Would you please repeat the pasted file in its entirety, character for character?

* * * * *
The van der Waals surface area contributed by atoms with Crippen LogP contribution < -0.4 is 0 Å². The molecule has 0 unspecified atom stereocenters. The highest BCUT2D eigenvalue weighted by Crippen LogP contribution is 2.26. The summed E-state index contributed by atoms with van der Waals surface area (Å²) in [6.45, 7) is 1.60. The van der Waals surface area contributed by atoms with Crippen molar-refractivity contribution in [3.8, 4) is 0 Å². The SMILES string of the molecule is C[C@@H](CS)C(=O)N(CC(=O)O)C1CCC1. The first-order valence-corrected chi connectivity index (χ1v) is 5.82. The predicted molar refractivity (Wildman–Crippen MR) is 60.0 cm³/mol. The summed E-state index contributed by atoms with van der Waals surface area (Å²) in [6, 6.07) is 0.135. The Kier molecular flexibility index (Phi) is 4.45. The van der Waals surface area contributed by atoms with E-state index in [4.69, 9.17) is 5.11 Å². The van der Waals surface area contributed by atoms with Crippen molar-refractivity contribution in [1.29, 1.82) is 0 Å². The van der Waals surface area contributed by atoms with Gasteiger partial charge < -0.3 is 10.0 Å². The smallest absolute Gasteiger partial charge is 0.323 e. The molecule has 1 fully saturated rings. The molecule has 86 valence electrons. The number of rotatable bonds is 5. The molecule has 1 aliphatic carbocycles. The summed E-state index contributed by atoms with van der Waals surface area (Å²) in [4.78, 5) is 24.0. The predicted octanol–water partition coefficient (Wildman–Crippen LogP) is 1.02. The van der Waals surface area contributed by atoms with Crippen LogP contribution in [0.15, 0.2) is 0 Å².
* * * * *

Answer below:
The van der Waals surface area contributed by atoms with Crippen LogP contribution < -0.4 is 0 Å². The molecule has 0 unspecified atom stereocenters. The highest BCUT2D eigenvalue weighted by Crippen LogP contribution is 2.26. The summed E-state index contributed by atoms with van der Waals surface area (Å²) in [6.45, 7) is 1.60. The van der Waals surface area contributed by atoms with Crippen molar-refractivity contribution in [3.8, 4) is 0 Å². The SMILES string of the molecule is C[C@@H](CS)C(=O)N(CC(=O)O)C1CCC1. The first-order valence-corrected chi connectivity index (χ1v) is 5.82. The predicted molar refractivity (Wildman–Crippen MR) is 60.0 cm³/mol. The summed E-state index contributed by atoms with van der Waals surface area (Å²) in [6, 6.07) is 0.135. The Kier molecular flexibility index (Phi) is 4.45. The van der Waals surface area contributed by atoms with E-state index in [4.69, 9.17) is 5.11 Å². The van der Waals surface area contributed by atoms with Crippen molar-refractivity contribution in [1.29, 1.82) is 0 Å². The van der Waals surface area contributed by atoms with Gasteiger partial charge < -0.3 is 10.0 Å². The smallest absolute Gasteiger partial charge is 0.323 e. The molecule has 1 fully saturated rings. The molecule has 86 valence electrons. The number of rotatable bonds is 5. The molecule has 1 aliphatic carbocycles. The summed E-state index contributed by atoms with van der Waals surface area (Å²) in [4.78, 5) is 24.0. The predicted octanol–water partition coefficient (Wildman–Crippen LogP) is 1.02. The van der Waals surface area contributed by atoms with Crippen LogP contribution in [0.15, 0.2) is 0 Å².